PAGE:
Vaccine Info

CRV 101 Shingles Vaccine

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Last reviewed
March 30, 2021
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CRV-101 Vaccine Description

CRV-101 is a next-generation shingles vaccine candidate designed to maximize the CMI protection by combining the gE protein antigen with our proprietary adjuvant.

Curevo's CRV-101 is an investigational adjuvanted subunit vaccine for the indication of the prevention of Herpes Zoster in older adults. The adjuvanted subunit vaccine strategy contrasts with traditional approaches using live killed or attenuated viruses. Sub-unit vaccines do not contain virus components and cannot cause infection. The adjuvant component was specifically engineered to produce an optional immune response while using a smaller amount of adjuvant with a targeted structure-function approach.

An effective varicella-zoster virus (VZV) vaccine requires a potent induction of VZV-specific cell-mediated immunity (CMI) since reduced CMI to VZV has been associated with increased risks of developing shingles. These CMI responses through triggering antigen-specific T cells that eliminate infected cells in the system says the company.

Curevo is a Seattle, Washington, based clinical-stage company with partners in South Korea’s Mogam Institute for Biomedical Research and GC Pharma. For more information, please visit www.curevovaccine.com

CRV-101 Vaccine Indication

The CRV-101 vaccine candidate is currently indicated to prevent shingles in adults age 50 and older.

The Phase 1 study included 90 subjects, with solicited reactogenicity adverse events consisting of no grade 3 local injection site events and only one grade 3 systemic event (fever) in the highest dose group.

CRV-101 Vaccine Dosage

A Phase 1, Randomized, Placebo-Controlled, Observer-Blind, Antigen Dose-Escalation and Adjuvant Dose-Ranging Clinical Trial is Evaluating the Safety, Tolerability, and Immunogenicity of various CRV-101 dosages in 90 Healthy Adult Subjects.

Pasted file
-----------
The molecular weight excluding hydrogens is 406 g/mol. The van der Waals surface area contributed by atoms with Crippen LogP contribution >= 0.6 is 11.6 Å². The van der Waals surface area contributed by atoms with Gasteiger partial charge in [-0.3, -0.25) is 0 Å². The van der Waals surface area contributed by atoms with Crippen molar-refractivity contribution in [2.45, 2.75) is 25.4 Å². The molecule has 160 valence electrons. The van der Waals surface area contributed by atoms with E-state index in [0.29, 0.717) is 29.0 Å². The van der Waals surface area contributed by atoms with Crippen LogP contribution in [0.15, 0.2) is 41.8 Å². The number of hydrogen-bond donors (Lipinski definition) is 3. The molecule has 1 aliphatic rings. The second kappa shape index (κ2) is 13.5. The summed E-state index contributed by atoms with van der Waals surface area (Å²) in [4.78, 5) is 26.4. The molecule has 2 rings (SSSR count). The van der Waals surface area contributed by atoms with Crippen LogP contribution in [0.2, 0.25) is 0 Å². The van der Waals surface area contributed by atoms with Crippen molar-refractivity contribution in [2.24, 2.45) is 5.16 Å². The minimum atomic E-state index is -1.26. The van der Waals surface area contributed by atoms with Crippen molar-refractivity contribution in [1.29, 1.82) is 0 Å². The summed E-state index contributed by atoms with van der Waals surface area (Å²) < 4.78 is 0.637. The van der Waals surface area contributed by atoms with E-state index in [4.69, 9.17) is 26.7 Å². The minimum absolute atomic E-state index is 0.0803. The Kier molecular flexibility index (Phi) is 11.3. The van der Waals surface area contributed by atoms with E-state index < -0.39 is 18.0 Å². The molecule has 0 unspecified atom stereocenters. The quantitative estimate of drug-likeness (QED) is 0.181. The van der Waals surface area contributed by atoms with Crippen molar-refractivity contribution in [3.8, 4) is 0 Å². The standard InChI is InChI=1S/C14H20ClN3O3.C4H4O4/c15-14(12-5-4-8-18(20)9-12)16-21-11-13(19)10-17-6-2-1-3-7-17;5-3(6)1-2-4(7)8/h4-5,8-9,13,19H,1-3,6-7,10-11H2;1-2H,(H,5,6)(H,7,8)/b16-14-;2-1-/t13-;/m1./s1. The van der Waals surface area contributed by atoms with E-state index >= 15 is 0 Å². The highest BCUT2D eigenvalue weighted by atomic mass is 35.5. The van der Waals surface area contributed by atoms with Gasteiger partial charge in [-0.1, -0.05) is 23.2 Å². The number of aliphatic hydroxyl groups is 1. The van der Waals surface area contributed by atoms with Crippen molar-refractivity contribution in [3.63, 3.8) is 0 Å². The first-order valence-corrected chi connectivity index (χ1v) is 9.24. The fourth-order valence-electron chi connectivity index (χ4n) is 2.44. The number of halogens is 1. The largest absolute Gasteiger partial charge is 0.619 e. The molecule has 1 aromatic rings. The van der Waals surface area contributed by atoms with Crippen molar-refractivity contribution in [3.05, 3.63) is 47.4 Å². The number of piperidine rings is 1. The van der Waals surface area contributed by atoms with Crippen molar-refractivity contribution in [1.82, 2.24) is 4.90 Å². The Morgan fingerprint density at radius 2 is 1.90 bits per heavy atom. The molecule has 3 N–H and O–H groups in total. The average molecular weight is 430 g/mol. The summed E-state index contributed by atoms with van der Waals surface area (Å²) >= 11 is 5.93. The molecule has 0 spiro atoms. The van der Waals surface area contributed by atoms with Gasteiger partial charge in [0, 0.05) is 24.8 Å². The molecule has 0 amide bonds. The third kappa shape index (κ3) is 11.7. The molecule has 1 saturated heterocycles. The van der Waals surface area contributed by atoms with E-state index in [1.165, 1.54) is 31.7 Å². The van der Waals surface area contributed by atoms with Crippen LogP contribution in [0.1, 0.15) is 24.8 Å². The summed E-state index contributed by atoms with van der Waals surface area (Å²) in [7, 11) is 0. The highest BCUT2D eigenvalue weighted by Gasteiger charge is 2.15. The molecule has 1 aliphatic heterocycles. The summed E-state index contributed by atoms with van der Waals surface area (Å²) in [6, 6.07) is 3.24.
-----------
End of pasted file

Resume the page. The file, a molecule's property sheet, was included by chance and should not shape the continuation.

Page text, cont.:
CRV-101 Vaccine News

March 30, 2021 - Curevo Vaccine announced approval was granted to move forward with a Phase 1b pediatric clinical trial in South Africa to evaluate the safety, efficacy, and immunogenicity of its non-live investigational vaccine CRV-101 against varicella (chickenpox) in immunocompromised pediatric HIV-infected populations. Curevo Vaccine submitted its clinical trial application to the South African Health Products Regulatory Authority (SAHPRA), an entity of the South African Government’s National Health Department, in November 2020.

September 15, 2020 - Curevo Vaccine announced antibody response data from its completed Phase 1 study investigating the safety, tolerability, and immune system response of CRV-101 in several formulations.

September 26, 2019 - Curevo, Inc. announced encouraging preliminary Phase I safety and tolerability results of their Shingles vaccine candidate, CRV-101. Interim trial results demonstrating a promising safety and tolerability profile of the vaccine in 90 healthy adults ≥18 to <50 were presented in an oral presentation at the 44th annual International Herpesvirus Workshop in Knoxville, Tennessee.

November 5, 2018 - Curevo announced that the U.S. FDA had advanced the company's Investigational New Drug application for CRV-101.

Clinical Trial

Clinical Trial NCT03820414: Safety, Tolerability, and Immunogenicity of CRV-101 in Healthy Adult Subjects: last updated on February 11, 2021. The Phase 1 study included 89 subjects, with solicited reactogenicity adverse events consisting of no grade 3 local injection site events and only one grade 3 systemic event (fever) in the highest dose group. Key Antibody Response findings of the Phase I Trial. Actual Study Completion Date: April 30, 2020.

A Phase 1b clinical trial will be conducted at the Family Center for Research with Ubuntu, at Tygerberg Academic Hospital, a research center within Stellenbosch University in Cape Town, South Africa, Q4 2021. Phase 1b study objectives include evaluating the safety, tolerability, and immunogenicity of two intramuscular vaccinations approximately 2 months apart in HIV-infected children.

Clinical Trials

No clinical trials found